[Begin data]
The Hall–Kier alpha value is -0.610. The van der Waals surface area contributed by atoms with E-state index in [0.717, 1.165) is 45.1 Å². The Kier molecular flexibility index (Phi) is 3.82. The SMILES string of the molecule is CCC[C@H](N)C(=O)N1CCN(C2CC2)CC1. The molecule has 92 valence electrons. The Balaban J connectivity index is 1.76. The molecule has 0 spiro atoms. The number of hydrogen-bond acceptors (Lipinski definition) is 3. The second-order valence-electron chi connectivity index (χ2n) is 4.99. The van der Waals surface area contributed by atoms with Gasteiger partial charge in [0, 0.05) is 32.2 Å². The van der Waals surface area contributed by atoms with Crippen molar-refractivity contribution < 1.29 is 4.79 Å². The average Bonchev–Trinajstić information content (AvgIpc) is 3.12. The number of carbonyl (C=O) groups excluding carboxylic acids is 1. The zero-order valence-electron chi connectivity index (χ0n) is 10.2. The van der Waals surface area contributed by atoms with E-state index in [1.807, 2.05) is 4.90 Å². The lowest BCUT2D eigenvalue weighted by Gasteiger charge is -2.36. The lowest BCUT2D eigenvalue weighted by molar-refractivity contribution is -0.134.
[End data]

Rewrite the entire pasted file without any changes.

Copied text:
The Hall–Kier alpha value is -0.610. The van der Waals surface area contributed by atoms with E-state index in [0.717, 1.165) is 45.1 Å². The Kier molecular flexibility index (Phi) is 3.82. The SMILES string of the molecule is CCC[C@H](N)C(=O)N1CCN(C2CC2)CC1. The molecule has 92 valence electrons. The Balaban J connectivity index is 1.76. The molecule has 0 spiro atoms. The number of hydrogen-bond acceptors (Lipinski definition) is 3. The second-order valence-electron chi connectivity index (χ2n) is 4.99. The van der Waals surface area contributed by atoms with Gasteiger partial charge in [0, 0.05) is 32.2 Å². The van der Waals surface area contributed by atoms with Crippen molar-refractivity contribution < 1.29 is 4.79 Å². The average Bonchev–Trinajstić information content (AvgIpc) is 3.12. The number of carbonyl (C=O) groups excluding carboxylic acids is 1. The zero-order valence-electron chi connectivity index (χ0n) is 10.2. The van der Waals surface area contributed by atoms with E-state index in [1.807, 2.05) is 4.90 Å². The lowest BCUT2D eigenvalue weighted by Gasteiger charge is -2.36. The lowest BCUT2D eigenvalue weighted by molar-refractivity contribution is -0.134.